From Y Talk, posted August 2012...
We have a perfectly suitable television that sits above our fireplace. It's proportionally appropriate and serves the viewing needs of our family well. Every few months I battle the staggering desire to buy the beast, the behemoth screen that will overwhelm my senses and offer life-size action. We don't need it, but everything around me and inside of me screams that a bigger TV could, in some way, make my life better. However, if I were to impulse buy, we would be making a purchase we couldn't afford and likely sacrificing something that would serve our family better (although it's difficult to imagine what that could be).
We are a nation that loves the big. The bigger the better. 'Go big or go home' is a famous mantra. Reality TV is riddled with 'can-you-eat-this-much' challenges. On July 4, I watched the Coney Island Hot Day Eating Contest with my children. It was difficult for me to explain to them why the contest was unhealthy and wasteful, yet throngs of people cheered them on (and I was mesmerized). The sponsoring company of the contest did donate a truck load of food to the local food bank, so there was some altruism to counterbalance the waste.
A recent study noted average home sizes around the world for newly constructed units since 2003. Ireland, Spain, and France came in around 1,000 square feet. The United States led the way with an average home size of 2,300 square feet. In spite of the greatest wave of bank defaults and house foreclosures in history, we continue to build the largest homes in the world.
Alongside our big homes, we like big cars. To the end of protecting the environment, the small-car craze is sweeping Asia and Europe. A leading anthropologist says that the United States' love for the big, gas-guzzling SUV will prevent us from following suit. According to the article, the big vehicle speaks to our identify as a person offering a sense of power and control that is deeply ingrained in our psyche. The vehicle buying decision is not always driven by affordability or transportation needs, but rather what we believe the vehicle says about us. The alluring big offers perceived power without regard to practicality.
It's well noted that Americans love to super size our food as well. A new study concludes that the obesity epidemic in American is largely driven by over-consumption. The researcher states that to return to the average weights of the 1970s, we'd need to reduce our daily caloric intake by about 350 calories per day for children (one can of soda) and 500 calories for adults (one hamburger). The study recognizes the significance of physical activity and other variables, but argues that public policy should be shifted toward encouraging people to eat less, to stop going big.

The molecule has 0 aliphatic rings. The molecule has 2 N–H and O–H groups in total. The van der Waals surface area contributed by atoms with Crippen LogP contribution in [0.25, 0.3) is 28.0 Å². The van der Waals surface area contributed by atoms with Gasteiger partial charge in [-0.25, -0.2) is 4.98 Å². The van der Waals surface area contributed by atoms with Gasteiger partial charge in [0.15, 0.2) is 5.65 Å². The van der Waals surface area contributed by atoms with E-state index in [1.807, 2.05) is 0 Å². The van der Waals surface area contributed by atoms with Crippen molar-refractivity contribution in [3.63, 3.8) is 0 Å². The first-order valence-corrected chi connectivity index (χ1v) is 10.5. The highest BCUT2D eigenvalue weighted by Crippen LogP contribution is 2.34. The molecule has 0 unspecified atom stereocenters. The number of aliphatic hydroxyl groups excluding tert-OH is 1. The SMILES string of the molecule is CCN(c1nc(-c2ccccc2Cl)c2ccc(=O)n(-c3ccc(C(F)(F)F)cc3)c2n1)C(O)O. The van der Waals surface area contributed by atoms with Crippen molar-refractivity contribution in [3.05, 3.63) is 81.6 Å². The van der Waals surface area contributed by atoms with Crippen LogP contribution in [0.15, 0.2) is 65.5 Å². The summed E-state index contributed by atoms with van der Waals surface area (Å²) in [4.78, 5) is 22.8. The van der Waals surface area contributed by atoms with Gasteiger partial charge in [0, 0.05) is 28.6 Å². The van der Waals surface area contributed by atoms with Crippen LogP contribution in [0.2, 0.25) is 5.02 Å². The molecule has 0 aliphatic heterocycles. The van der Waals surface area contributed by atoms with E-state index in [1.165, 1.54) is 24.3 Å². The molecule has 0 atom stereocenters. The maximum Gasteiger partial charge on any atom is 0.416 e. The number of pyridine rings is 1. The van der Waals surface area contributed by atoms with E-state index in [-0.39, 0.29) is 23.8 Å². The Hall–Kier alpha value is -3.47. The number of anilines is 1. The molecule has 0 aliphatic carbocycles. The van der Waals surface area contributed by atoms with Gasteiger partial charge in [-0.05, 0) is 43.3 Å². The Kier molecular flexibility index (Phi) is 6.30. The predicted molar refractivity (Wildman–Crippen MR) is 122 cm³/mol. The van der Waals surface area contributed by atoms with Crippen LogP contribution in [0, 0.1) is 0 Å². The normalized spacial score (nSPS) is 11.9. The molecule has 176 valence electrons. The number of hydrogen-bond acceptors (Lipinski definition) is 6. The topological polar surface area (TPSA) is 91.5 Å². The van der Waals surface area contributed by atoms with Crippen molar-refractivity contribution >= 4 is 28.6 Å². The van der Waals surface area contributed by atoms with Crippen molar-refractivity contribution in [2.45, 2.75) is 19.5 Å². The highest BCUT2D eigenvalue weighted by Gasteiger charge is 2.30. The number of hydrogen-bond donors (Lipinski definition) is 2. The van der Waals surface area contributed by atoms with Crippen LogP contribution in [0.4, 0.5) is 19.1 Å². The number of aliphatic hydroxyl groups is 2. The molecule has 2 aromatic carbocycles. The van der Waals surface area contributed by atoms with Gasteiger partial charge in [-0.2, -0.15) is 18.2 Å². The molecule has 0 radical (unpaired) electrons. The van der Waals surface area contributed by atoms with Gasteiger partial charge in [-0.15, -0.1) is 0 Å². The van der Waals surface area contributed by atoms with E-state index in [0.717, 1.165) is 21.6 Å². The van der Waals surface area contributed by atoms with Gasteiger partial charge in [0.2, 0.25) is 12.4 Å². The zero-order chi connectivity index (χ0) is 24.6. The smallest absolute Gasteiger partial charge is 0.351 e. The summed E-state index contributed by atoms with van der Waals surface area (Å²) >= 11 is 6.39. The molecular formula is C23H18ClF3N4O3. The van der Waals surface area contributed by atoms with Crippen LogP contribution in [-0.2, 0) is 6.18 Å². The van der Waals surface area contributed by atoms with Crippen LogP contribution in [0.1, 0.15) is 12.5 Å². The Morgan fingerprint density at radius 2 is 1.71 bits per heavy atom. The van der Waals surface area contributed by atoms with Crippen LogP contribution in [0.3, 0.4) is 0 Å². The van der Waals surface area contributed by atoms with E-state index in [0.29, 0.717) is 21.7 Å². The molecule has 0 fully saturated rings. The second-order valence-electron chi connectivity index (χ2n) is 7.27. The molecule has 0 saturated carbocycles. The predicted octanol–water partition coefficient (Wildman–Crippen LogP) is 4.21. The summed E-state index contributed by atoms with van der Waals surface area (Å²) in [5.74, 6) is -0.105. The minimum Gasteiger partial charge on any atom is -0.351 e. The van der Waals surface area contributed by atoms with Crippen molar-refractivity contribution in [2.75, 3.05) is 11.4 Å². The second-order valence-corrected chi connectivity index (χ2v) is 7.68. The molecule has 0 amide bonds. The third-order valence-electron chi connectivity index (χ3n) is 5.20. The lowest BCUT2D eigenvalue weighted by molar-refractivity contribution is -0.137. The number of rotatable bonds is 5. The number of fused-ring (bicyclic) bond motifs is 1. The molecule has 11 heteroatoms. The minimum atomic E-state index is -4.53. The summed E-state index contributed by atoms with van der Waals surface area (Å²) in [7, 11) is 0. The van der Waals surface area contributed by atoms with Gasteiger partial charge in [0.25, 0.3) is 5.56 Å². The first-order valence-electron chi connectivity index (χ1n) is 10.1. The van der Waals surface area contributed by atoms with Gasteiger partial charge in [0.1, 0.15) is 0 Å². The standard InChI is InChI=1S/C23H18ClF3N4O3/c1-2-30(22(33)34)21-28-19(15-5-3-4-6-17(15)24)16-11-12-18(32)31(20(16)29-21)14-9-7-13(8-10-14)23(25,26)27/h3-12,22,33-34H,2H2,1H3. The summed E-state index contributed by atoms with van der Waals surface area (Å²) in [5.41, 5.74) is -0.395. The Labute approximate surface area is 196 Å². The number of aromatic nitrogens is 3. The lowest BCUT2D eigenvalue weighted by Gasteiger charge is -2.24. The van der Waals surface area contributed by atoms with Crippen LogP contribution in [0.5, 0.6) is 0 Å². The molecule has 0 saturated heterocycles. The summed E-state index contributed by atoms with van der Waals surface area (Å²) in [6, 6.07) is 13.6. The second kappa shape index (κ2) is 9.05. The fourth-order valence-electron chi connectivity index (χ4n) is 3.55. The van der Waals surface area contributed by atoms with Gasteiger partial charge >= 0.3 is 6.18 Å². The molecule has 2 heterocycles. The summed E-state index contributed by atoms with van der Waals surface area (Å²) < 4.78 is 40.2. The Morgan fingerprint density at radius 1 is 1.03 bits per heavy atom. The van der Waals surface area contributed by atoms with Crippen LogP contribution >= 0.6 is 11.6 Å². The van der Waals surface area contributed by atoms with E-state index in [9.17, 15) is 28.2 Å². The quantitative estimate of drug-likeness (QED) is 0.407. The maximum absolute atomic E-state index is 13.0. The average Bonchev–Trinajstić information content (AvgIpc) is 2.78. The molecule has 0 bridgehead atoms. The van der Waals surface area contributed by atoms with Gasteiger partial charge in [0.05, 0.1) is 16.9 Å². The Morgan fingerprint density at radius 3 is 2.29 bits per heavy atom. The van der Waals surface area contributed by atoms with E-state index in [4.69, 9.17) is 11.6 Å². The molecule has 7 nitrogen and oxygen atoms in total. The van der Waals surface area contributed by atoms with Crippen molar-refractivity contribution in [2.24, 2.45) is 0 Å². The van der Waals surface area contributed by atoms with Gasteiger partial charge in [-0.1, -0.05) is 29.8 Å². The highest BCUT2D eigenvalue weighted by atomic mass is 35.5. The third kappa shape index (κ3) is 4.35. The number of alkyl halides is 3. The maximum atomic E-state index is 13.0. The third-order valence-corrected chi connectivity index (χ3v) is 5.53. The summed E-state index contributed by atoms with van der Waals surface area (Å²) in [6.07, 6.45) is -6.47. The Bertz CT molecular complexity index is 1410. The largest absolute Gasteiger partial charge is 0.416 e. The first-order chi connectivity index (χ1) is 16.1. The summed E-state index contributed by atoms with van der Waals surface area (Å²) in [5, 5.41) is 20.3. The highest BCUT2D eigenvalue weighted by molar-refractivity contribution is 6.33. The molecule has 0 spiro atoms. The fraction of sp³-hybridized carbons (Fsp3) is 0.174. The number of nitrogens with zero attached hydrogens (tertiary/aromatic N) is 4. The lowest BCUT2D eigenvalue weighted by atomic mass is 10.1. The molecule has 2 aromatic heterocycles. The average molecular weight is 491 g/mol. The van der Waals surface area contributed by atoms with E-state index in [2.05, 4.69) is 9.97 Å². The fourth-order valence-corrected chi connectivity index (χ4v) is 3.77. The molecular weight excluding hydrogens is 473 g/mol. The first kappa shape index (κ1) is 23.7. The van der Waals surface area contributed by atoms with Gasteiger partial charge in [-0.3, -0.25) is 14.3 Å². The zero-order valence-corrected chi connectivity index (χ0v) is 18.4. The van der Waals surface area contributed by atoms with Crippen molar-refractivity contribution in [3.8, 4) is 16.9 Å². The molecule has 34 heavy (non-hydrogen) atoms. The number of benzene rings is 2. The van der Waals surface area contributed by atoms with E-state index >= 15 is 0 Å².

In addition to our big homes, big cars, and big meals, we are trending toward capacity-busting schedules as well. In most communities, an all-you-can-fit-into-your-schedule buffet of activity options exist for children. Many are great opportunities for youth development. And my generation is full of parents wanting to be everything to everyone, including our children. Again, bigger isn't always better. The potential negative effects of over-scheduled kids has been documented and debated. Recently, the potential negative effects of over-scheduled kids on parents has been exposed as well. Parents, trying to give their children experience-rich environments, are in danger of adding time, financial, and expectation stress to their own lives. And children are mirroring their parents stress. Relationally-rich environments may be the better alternative.
The YMCA of the USA states that healthy homes are built on 5 pillars. They include eating healthy, playing everyday, getting together (particularly one-on-one time), going outside, and sleeping well. It's notable that each of these pillars can be built at low or no cost, include a relational component, and have nothing to do with going bigger or extreme.
My pastor friend says that our country has this insatiable appetite for more. It's a gnawing deep within us that hungers for the big. Ironically, our habits of over-indulgence do little to fill this desire. This soul-deep clamoring for more is met in the simple, the antithesis of big.
A thankful heart is one antidote to our addiction to big. Ann Voskamp says, "... real men let go of self-sufficiency and know it's all pure grace and pull it straight out into lifestyle, wholesale thanksgiving."
A peaceful center pushes back the pursuit of the big. A pastor's wife, recently reminded me of this. "Rest," she posted on Facebook, "doesn't mean an absence of activity! It is understanding the Peace comes from the inside out -- fixing our eyes on God and leaning into [Him]"
Simplicity casts off the weight of the big as well. In Walden, Thoreau speaks to this. "It is desirable that a man live in all respects so simply and preparedly that if an enemy take the town.... he can walk out the gate empty-handed and without anxiety." Leo Barbauta concurs. "Each day is a journey, and we load ourselves up with material possessions, with tasks and projects, with things to read and write, with meetings and calls and texts. [The big]. Our hands are full, not ready for anything new. Drop everything... enter each day empty-handed, and full-hearted."
I'll continue to battle the urge to buy the bigger TV. And, on a good day, I'll work to say no to the advertisers and yes to the blessings all around, each so extravagantly simple.